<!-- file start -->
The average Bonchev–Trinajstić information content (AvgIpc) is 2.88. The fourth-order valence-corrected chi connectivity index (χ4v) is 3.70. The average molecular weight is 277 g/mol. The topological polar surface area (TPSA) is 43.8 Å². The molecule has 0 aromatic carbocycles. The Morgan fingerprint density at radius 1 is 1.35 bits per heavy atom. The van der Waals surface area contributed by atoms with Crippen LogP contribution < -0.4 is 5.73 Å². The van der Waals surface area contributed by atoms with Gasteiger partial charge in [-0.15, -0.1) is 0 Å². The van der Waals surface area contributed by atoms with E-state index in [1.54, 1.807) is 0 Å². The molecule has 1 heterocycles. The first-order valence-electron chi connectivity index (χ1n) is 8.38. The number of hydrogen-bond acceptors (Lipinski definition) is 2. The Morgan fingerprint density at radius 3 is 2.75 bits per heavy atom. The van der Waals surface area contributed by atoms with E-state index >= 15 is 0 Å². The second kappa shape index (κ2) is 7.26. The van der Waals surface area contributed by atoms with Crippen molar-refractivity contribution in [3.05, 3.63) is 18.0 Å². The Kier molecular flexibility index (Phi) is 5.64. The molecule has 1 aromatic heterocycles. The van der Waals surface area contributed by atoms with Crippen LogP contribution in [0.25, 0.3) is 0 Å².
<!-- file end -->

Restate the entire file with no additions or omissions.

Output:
The average Bonchev–Trinajstić information content (AvgIpc) is 2.88. The fourth-order valence-corrected chi connectivity index (χ4v) is 3.70. The average molecular weight is 277 g/mol. The topological polar surface area (TPSA) is 43.8 Å². The molecule has 0 aromatic carbocycles. The Morgan fingerprint density at radius 1 is 1.35 bits per heavy atom. The van der Waals surface area contributed by atoms with Crippen LogP contribution < -0.4 is 5.73 Å². The van der Waals surface area contributed by atoms with Gasteiger partial charge in [-0.15, -0.1) is 0 Å². The van der Waals surface area contributed by atoms with E-state index in [1.54, 1.807) is 0 Å². The molecule has 1 heterocycles. The first-order valence-electron chi connectivity index (χ1n) is 8.38. The number of hydrogen-bond acceptors (Lipinski definition) is 2. The Morgan fingerprint density at radius 3 is 2.75 bits per heavy atom. The van der Waals surface area contributed by atoms with E-state index >= 15 is 0 Å². The second kappa shape index (κ2) is 7.26. The van der Waals surface area contributed by atoms with Crippen molar-refractivity contribution in [3.05, 3.63) is 18.0 Å². The Kier molecular flexibility index (Phi) is 5.64. The molecule has 1 aromatic heterocycles. The van der Waals surface area contributed by atoms with Crippen LogP contribution in [0.25, 0.3) is 0 Å².